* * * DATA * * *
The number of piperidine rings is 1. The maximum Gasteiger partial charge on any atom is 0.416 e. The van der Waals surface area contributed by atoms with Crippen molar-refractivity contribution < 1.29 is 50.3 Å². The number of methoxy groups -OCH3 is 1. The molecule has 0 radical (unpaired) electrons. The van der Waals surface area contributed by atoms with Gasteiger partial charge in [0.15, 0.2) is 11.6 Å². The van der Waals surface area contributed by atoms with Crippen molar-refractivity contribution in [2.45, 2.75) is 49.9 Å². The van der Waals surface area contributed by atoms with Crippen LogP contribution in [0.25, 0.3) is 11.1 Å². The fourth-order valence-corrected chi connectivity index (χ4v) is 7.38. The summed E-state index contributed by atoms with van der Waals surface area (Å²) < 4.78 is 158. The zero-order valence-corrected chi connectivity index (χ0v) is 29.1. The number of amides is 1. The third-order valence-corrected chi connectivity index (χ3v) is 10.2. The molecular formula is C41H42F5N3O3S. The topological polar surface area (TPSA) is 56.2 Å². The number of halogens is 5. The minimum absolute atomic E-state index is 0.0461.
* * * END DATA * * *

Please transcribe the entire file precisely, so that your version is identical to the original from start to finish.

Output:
The number of piperidine rings is 1. The maximum Gasteiger partial charge on any atom is 0.416 e. The van der Waals surface area contributed by atoms with Crippen molar-refractivity contribution < 1.29 is 50.3 Å². The number of methoxy groups -OCH3 is 1. The molecule has 0 radical (unpaired) electrons. The van der Waals surface area contributed by atoms with Gasteiger partial charge in [0.15, 0.2) is 11.6 Å². The van der Waals surface area contributed by atoms with Crippen molar-refractivity contribution in [2.45, 2.75) is 49.9 Å². The van der Waals surface area contributed by atoms with Crippen LogP contribution in [0.25, 0.3) is 11.1 Å². The fourth-order valence-corrected chi connectivity index (χ4v) is 7.38. The summed E-state index contributed by atoms with van der Waals surface area (Å²) < 4.78 is 158. The zero-order valence-corrected chi connectivity index (χ0v) is 29.1. The number of amides is 1. The third-order valence-corrected chi connectivity index (χ3v) is 10.2. The molecular formula is C41H42F5N3O3S. The topological polar surface area (TPSA) is 56.2 Å². The number of halogens is 5. The minimum absolute atomic E-state index is 0.0461.